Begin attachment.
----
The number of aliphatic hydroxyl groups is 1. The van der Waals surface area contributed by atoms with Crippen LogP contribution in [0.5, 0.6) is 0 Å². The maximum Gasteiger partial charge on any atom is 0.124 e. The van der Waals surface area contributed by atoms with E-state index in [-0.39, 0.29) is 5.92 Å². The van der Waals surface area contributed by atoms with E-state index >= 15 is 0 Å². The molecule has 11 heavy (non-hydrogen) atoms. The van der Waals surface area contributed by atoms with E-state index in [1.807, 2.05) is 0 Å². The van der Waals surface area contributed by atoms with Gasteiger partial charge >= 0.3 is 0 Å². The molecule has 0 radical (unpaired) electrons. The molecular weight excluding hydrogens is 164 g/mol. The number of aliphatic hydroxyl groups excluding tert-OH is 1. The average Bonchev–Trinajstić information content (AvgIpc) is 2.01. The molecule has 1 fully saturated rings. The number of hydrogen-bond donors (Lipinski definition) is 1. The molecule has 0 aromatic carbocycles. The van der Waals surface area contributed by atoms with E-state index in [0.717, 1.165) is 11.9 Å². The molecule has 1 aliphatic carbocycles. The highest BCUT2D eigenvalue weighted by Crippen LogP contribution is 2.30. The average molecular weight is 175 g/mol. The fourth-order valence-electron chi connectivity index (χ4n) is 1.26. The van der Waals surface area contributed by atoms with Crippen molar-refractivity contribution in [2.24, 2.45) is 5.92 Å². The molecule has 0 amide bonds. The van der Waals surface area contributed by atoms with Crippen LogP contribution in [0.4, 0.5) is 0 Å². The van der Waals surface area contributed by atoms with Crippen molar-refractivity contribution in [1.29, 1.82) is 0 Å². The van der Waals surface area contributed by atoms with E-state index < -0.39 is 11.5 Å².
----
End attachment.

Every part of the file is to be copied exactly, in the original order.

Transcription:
The number of aliphatic hydroxyl groups is 1. The van der Waals surface area contributed by atoms with Crippen LogP contribution in [0.5, 0.6) is 0 Å². The maximum Gasteiger partial charge on any atom is 0.124 e. The van der Waals surface area contributed by atoms with E-state index in [-0.39, 0.29) is 5.92 Å². The van der Waals surface area contributed by atoms with E-state index >= 15 is 0 Å². The molecule has 11 heavy (non-hydrogen) atoms. The van der Waals surface area contributed by atoms with E-state index in [1.807, 2.05) is 0 Å². The van der Waals surface area contributed by atoms with Gasteiger partial charge >= 0.3 is 0 Å². The molecule has 0 radical (unpaired) electrons. The molecular weight excluding hydrogens is 164 g/mol. The number of aliphatic hydroxyl groups excluding tert-OH is 1. The average Bonchev–Trinajstić information content (AvgIpc) is 2.01. The molecule has 1 fully saturated rings. The number of hydrogen-bond donors (Lipinski definition) is 1. The molecule has 0 aromatic carbocycles. The van der Waals surface area contributed by atoms with E-state index in [0.717, 1.165) is 11.9 Å². The molecule has 1 aliphatic carbocycles. The highest BCUT2D eigenvalue weighted by Crippen LogP contribution is 2.30. The average molecular weight is 175 g/mol. The fourth-order valence-electron chi connectivity index (χ4n) is 1.26. The van der Waals surface area contributed by atoms with Crippen molar-refractivity contribution in [2.24, 2.45) is 5.92 Å². The molecule has 0 amide bonds. The van der Waals surface area contributed by atoms with Crippen LogP contribution in [0.4, 0.5) is 0 Å². The van der Waals surface area contributed by atoms with Crippen molar-refractivity contribution in [1.29, 1.82) is 0 Å². The van der Waals surface area contributed by atoms with E-state index < -0.39 is 11.5 Å².